Generational differences in the workplace are debated. On the one hand you have the people who believe there are differences and that every organization should be responsive to those differences. Especially the millennials are seen as a different breed, for instance I read the book by Jamie Notter: When millennials take over. On the other hand there are those who think it is a myth that generations would adhere to other values, see eg. Cut the crap: the make up nonsense about generations at work. Stassen, Anseel en Levecque have analyzed several studies. They state that the research structure of most studies is not capable of making a valid verdict. An important methodological problem is the distinction between the effects of three different factors: age, period and generation. Either way: it's hard to proof.
The battle of the knowmads
I attended a festival in the north of the Netherlands called Beleef de zandbak. It offered me the opportunity to do an experiment: the battle of generations. My own curiosity is with different uses of technology in the workplace: I see that there are differences, but somehow people are sensitive to generalizations. What differences? I'm pretty fast online, but I see that youngsters are much faster. On the other hand I did sessions for students, but very few students knew what social bookmarking was. That's why I was eager to organize an experiment with practical knowledge assignments to see whether different generations would tackle the assignments differently. The assignments were arranged in such a way that there was a winner for each question. I had about 18 people in my workshop and used the following generations to group them:
- Babyboomers: born between 1940-1955
- Generation X: 1956 en 1970
- Generation Y: 1971 en 1990
- Millennials born after 1990
Because not all generations were represented I ended up with three groups. In each group one person was appointed as observer.
- Generatie X - old (1956-1963)
- Generatie X - young (1964-1970)
- Generatie Y and one millennial (after 1971)
|Generation Y and millennial|
|Generation X 1956-1963|
The winner was ... generation Y (with one millennial). Generation X-old was occupying the second place. I must say: observing from a distance I saw little differences between the three groups. . However, the observations of the researchers and the teams showed quite some differences; with very interesting conclusions!
- The two 'older' groups were smarter in using online media. All groups used online media to find answers to a network assignment (collect responses to a statement). However, the younger generation used only Twitter and then especially to search. The other groups also used Facebook and Whatsapp. My personal observation is that nobody thought of starting a poll, which would be my way to collect responses online. In the exchange everyone agreed that if Y's uses their online networks they will probably get faster responses.
- All groups also used offline networks in the same way by sending group members out to collect answers face-to-face. No difference.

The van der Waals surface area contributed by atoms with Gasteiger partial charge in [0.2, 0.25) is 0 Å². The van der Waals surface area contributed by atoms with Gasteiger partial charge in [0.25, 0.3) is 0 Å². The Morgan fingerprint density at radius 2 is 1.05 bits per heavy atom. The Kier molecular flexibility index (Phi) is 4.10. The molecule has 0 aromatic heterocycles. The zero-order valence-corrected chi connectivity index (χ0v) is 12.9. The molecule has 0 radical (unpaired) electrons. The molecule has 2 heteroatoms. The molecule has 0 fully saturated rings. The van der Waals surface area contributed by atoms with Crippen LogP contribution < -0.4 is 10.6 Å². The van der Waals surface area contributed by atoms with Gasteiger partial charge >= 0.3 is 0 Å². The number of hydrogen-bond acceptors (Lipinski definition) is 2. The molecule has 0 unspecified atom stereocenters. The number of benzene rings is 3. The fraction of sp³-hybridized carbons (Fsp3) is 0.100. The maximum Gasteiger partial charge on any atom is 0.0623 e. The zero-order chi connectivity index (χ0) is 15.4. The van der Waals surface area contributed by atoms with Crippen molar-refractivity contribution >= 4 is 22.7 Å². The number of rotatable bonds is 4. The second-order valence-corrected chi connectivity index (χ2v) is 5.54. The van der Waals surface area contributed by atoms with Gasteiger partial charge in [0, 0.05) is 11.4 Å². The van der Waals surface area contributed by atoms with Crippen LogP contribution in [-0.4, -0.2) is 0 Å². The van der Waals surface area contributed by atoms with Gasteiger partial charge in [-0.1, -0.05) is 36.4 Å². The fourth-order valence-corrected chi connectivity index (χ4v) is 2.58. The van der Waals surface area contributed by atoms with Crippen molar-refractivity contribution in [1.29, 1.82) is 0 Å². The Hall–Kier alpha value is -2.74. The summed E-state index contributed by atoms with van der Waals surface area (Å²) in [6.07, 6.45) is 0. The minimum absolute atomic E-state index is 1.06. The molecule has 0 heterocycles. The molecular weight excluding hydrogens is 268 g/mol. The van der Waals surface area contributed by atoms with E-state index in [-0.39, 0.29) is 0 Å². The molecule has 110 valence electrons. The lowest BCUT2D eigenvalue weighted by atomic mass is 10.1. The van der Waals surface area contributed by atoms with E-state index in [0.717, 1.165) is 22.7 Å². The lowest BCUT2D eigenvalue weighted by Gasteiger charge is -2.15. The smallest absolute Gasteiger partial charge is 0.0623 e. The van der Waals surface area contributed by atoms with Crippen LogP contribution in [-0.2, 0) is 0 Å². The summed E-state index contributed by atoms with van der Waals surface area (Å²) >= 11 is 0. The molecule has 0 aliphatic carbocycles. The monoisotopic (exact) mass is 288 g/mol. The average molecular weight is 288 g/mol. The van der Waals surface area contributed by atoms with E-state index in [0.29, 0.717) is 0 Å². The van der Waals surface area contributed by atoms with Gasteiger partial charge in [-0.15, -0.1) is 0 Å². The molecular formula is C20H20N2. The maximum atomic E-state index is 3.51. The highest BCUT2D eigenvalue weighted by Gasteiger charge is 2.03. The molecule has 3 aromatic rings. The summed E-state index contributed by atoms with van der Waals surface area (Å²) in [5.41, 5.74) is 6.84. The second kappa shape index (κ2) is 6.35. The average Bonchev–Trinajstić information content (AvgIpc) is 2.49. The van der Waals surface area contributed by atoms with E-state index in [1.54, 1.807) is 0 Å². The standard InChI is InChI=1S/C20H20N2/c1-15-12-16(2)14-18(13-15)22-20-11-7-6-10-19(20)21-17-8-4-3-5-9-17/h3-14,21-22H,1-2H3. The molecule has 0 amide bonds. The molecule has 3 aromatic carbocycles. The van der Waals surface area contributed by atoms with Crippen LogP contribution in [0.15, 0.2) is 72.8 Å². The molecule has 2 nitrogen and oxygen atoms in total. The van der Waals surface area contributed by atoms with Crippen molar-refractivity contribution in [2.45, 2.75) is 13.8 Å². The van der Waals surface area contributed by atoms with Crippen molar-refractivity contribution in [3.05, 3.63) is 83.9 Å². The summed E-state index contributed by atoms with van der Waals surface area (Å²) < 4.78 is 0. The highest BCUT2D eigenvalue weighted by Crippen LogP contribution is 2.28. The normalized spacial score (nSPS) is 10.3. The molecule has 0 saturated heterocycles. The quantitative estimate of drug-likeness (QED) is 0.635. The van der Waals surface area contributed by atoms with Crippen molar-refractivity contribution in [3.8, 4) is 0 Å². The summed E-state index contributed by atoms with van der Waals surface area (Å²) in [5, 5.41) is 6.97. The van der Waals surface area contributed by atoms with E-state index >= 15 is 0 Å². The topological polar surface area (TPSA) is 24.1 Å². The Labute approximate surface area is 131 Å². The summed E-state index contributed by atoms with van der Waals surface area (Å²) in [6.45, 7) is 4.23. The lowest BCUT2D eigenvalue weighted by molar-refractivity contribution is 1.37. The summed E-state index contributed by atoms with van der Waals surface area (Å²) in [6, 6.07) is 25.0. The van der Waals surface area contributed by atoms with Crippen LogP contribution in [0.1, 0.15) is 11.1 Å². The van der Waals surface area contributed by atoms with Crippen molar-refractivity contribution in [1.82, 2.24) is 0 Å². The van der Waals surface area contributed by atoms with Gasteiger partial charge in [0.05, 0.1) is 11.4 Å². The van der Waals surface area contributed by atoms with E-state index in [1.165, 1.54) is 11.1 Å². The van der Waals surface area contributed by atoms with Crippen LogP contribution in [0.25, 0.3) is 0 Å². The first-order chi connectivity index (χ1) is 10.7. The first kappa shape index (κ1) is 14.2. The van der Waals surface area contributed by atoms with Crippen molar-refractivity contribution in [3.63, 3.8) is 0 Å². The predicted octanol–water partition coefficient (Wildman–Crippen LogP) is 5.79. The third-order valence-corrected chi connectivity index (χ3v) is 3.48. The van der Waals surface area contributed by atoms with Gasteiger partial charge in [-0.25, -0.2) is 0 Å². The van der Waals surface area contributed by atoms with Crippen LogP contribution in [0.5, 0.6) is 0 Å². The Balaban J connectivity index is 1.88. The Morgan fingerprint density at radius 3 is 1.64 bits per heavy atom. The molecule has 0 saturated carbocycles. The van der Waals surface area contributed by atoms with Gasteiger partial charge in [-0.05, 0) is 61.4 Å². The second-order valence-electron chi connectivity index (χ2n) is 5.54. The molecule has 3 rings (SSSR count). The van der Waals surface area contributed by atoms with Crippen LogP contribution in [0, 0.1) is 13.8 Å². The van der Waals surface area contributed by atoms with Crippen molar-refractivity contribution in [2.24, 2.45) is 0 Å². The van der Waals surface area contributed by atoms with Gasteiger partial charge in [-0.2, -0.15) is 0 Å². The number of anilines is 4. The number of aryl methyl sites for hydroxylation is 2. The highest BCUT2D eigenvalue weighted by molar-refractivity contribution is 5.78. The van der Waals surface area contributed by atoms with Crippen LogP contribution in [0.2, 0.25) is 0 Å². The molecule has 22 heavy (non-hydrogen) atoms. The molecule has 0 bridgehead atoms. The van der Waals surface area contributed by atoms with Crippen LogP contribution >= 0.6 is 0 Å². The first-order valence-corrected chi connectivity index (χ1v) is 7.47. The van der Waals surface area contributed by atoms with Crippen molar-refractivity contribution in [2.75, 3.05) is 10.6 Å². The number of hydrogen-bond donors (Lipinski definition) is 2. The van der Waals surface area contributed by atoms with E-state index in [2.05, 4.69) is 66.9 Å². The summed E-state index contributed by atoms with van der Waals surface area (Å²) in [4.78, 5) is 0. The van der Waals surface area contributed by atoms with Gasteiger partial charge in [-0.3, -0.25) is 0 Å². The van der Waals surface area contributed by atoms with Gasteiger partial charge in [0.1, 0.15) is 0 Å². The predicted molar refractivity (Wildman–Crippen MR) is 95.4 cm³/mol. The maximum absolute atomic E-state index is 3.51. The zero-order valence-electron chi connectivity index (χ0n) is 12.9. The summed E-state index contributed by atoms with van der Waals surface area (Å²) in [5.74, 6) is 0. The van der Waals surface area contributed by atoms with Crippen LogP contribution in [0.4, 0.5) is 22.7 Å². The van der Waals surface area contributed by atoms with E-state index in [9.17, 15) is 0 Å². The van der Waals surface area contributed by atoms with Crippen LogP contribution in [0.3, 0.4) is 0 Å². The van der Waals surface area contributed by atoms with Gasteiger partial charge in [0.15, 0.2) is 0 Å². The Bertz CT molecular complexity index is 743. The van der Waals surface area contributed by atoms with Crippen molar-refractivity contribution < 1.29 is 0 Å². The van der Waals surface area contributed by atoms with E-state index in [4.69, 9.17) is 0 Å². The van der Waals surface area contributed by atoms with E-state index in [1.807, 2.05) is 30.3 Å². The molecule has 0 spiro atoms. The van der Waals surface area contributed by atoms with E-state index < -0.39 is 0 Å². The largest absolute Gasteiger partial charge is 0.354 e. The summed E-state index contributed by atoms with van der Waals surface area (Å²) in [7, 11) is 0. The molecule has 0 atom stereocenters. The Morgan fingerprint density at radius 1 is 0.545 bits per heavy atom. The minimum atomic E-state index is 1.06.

- Generation X had more ready knowledge within the group. Generation X-old won at the first question because they simply know all the answers by heart. Googling could not beat that. Furthermore, the observers of X knew the answers but were not allowed to participate in responding.
- Generation Y was faster. This lead them to the victory at the third question. According to the observer, "they were enormously fast in shifting from team communication to individual google searches and back to team collaboration". However, in two cases, the speed lead them to the wrong answer. In one case, they searched for NPO2 instead of NVO2. In another question they had an answer which was not logical at all. Critical thinking would have helped to know this.
- Both generation X groups were very critical of questions and answers, really thought about it, and sometimes criticized the questions. Generation Y was fast and less thought-full. A trade-off between speed and critical thinking?
- Generation Y collaborated very smoothly, much better than generation X-young. The discussion revealed that not everyone in the room had learned to work together during their education, and this translates into current practices. Generation X-young seemed to have a more solistic approach. But this depends on your type of education, for instance I have worked half of my university time in Wageningen in groups.
This is not a groundbreaking research, but a nice experiment. I draw three key conclusions.
- A first conclusion is that both generations show their own strengths in this experiment. Generation X has logically more knowledge of the top of their heads, which can be very useful. In addition, they think critically about questions and answers. Generation Y googlet faster and can switch quickly, but sometimes this is at the expense of critical reflection and may therefore put them on the wrong track. Ultimately, it is good to work together among generations to take advantage of everybody's qualities. Don't be shy to discuss them.
- A second conclusion is that Generation Y is by definition not that good in leveraging online networks and using online tools. That could be a pitfall if you think they are good because of their presence on social media. Basic collaborative skills are taught during your education, and most millennials were not taught to leverage online networks.
- A third conclusion is that there are equally differences within generations (contribution Mirjam Neelen: as a result so you can never generalize the conclusions and apply them to individuals.